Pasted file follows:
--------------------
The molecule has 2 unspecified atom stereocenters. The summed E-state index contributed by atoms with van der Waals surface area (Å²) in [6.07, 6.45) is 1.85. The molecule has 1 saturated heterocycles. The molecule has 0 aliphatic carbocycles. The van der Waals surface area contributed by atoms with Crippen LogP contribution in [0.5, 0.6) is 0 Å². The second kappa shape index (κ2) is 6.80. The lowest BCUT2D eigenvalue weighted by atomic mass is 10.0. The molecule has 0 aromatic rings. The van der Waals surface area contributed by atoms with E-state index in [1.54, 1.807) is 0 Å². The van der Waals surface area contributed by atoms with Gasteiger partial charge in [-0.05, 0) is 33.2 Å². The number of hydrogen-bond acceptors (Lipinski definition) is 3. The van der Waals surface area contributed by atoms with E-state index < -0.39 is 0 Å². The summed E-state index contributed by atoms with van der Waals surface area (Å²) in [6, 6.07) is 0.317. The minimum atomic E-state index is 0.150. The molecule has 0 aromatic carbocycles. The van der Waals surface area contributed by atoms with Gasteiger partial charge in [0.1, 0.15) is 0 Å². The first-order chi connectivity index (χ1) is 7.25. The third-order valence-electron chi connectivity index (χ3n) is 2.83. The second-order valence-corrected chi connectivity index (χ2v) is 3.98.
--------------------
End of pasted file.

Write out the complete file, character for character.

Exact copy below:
The molecule has 2 unspecified atom stereocenters. The summed E-state index contributed by atoms with van der Waals surface area (Å²) in [6.07, 6.45) is 1.85. The molecule has 1 saturated heterocycles. The molecule has 0 aliphatic carbocycles. The van der Waals surface area contributed by atoms with Crippen LogP contribution in [0.5, 0.6) is 0 Å². The second kappa shape index (κ2) is 6.80. The lowest BCUT2D eigenvalue weighted by atomic mass is 10.0. The molecule has 0 aromatic rings. The van der Waals surface area contributed by atoms with E-state index in [1.54, 1.807) is 0 Å². The van der Waals surface area contributed by atoms with Gasteiger partial charge in [-0.05, 0) is 33.2 Å². The number of hydrogen-bond acceptors (Lipinski definition) is 3. The van der Waals surface area contributed by atoms with E-state index < -0.39 is 0 Å². The summed E-state index contributed by atoms with van der Waals surface area (Å²) in [6, 6.07) is 0.317. The minimum atomic E-state index is 0.150. The molecule has 0 aromatic carbocycles. The van der Waals surface area contributed by atoms with Gasteiger partial charge in [0.1, 0.15) is 0 Å². The first-order chi connectivity index (χ1) is 7.25. The third-order valence-electron chi connectivity index (χ3n) is 2.83. The second-order valence-corrected chi connectivity index (χ2v) is 3.98.